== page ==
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DVD,DVD + 3-Year Site/Local Streaming and Three-Year Site/Local Streaming Renewal
77 minutes, 1998, Portugal / Cape Verde
Director: Fernando Vendrell
in Criolo and Portuguese with English subtitles
Fintar O Destino has the distinction of being the Library of African Cinema's first sports film - but a sports film with a decidedly African twist. It is the story, familiar from countless Hollywood movies and therefore easily accessible to American audiences, of an over the hill sports hero who holds onto his past so strongly he destroys his present. Think of Marlon Brando's famous lament from On the Waterfront, "I could've been a contender." At the same time, this film explores a much more general tension, personal and political, between remaining true to one's dreams or making the best of the limited opportunities around us. In Fintar o Destino this dilemma is posed in terms of an entire nation: whether Cape Verdeans should accept life on these isolated islands or should pursue their often unrealistic ambitions overseas. Indeed, this is a conflict faced by more and more people in the poorer countries of an increasingly mobile world.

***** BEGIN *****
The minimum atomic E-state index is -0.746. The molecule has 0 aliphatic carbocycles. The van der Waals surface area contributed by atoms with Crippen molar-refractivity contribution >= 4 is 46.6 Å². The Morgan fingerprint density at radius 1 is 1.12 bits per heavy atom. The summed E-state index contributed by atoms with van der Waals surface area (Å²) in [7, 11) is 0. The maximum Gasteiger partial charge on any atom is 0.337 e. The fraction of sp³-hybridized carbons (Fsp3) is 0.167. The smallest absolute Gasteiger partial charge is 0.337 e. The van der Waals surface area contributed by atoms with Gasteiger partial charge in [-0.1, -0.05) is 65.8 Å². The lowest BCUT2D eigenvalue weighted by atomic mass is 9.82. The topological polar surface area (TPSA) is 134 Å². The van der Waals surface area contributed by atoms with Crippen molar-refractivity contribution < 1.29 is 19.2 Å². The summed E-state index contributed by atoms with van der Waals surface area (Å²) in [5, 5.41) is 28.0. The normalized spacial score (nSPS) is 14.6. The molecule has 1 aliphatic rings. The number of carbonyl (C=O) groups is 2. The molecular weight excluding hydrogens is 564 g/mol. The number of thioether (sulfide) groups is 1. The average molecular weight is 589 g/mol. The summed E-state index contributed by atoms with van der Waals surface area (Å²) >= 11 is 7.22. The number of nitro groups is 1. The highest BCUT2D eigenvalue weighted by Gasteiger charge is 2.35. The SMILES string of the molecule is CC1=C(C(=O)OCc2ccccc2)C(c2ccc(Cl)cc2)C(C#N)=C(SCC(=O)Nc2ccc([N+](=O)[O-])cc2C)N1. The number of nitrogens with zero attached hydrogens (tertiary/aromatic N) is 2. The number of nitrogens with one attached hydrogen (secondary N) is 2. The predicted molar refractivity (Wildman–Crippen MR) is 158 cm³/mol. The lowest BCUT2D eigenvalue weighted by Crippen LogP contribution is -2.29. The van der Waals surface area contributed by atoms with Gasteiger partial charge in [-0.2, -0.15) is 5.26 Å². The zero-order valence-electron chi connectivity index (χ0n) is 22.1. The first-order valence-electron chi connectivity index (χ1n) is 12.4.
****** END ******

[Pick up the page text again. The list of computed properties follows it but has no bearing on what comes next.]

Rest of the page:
In Fintar O Destino character and fate are geographic, bound up with the unique history of the Cape Verde Islands. These ten volcanic islands located three hundred miles off the most westerly point of Africa were uninhabited until the Portuguese discovered them in 1462. They soon grew into a bustling port of call between Africa, Europe and the Americas developing a highly Creolized mulatto population. Since the islands have never been economically self-sufficient, emigration has been a central fact of Cape Verdeans' lives; islanders have established communities around the Atlantic, the largest one in southern New England. Cape Verdeans, most notably Amilcar Cabral, played a leading role in the liberation of their islands and Guinea-Bissau from Portuguese rule in 1973, as dramatized in another new lusophone release, Mortu Nega. But independence could not overcome financial dependency: today a majority of islanders live abroad and remittances from the West play a major role in the fragile economy. In the film, an old schoolteacher observes that "on an island men fear staying more than leaving." Perhaps this is the "dribbling fate" of the title, the islanders' sense of just passing time, waiting for the big chance to move.